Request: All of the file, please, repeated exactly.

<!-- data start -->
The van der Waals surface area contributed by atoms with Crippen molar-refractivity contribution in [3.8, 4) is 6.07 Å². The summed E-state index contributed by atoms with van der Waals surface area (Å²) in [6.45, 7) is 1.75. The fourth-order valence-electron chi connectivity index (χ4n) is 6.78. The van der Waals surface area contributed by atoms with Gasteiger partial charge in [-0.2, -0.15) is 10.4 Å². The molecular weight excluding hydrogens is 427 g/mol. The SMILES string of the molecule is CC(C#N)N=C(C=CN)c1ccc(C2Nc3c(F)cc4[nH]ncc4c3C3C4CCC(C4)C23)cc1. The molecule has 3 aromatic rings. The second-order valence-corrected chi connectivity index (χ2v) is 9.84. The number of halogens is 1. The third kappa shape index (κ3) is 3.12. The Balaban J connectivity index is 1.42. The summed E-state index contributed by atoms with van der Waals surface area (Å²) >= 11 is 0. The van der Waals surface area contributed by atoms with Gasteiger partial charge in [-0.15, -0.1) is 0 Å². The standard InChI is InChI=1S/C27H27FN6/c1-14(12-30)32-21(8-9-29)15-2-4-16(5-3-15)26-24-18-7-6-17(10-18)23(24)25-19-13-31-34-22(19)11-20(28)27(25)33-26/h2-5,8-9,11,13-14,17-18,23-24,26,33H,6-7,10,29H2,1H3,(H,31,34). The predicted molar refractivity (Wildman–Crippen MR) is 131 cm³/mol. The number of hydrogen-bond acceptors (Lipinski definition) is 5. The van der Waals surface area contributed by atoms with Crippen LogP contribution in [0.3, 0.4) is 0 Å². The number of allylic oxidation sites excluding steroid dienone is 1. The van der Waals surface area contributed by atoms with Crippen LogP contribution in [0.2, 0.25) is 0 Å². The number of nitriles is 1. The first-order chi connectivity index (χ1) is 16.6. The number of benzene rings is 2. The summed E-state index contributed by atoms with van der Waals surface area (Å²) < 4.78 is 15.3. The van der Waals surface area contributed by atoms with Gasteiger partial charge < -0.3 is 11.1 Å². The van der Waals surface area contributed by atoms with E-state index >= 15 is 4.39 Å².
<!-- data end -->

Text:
The van der Waals surface area contributed by atoms with Crippen molar-refractivity contribution in [3.8, 4) is 6.07 Å². The summed E-state index contributed by atoms with van der Waals surface area (Å²) in [6.45, 7) is 1.75. The fourth-order valence-electron chi connectivity index (χ4n) is 6.78. The van der Waals surface area contributed by atoms with Gasteiger partial charge in [-0.2, -0.15) is 10.4 Å². The molecular weight excluding hydrogens is 427 g/mol. The SMILES string of the molecule is CC(C#N)N=C(C=CN)c1ccc(C2Nc3c(F)cc4[nH]ncc4c3C3C4CCC(C4)C23)cc1. The molecule has 3 aromatic rings. The second-order valence-corrected chi connectivity index (χ2v) is 9.84. The number of halogens is 1. The third kappa shape index (κ3) is 3.12. The Balaban J connectivity index is 1.42. The summed E-state index contributed by atoms with van der Waals surface area (Å²) >= 11 is 0. The van der Waals surface area contributed by atoms with Gasteiger partial charge in [-0.15, -0.1) is 0 Å². The standard InChI is InChI=1S/C27H27FN6/c1-14(12-30)32-21(8-9-29)15-2-4-16(5-3-15)26-24-18-7-6-17(10-18)23(24)25-19-13-31-34-22(19)11-20(28)27(25)33-26/h2-5,8-9,11,13-14,17-18,23-24,26,33H,6-7,10,29H2,1H3,(H,31,34). The predicted molar refractivity (Wildman–Crippen MR) is 131 cm³/mol. The number of hydrogen-bond acceptors (Lipinski definition) is 5. The van der Waals surface area contributed by atoms with Crippen LogP contribution in [0.3, 0.4) is 0 Å². The number of allylic oxidation sites excluding steroid dienone is 1. The van der Waals surface area contributed by atoms with Crippen LogP contribution in [0.2, 0.25) is 0 Å². The number of nitriles is 1. The first-order chi connectivity index (χ1) is 16.6. The number of benzene rings is 2. The summed E-state index contributed by atoms with van der Waals surface area (Å²) < 4.78 is 15.3. The van der Waals surface area contributed by atoms with Gasteiger partial charge < -0.3 is 11.1 Å². The van der Waals surface area contributed by atoms with E-state index >= 15 is 4.39 Å².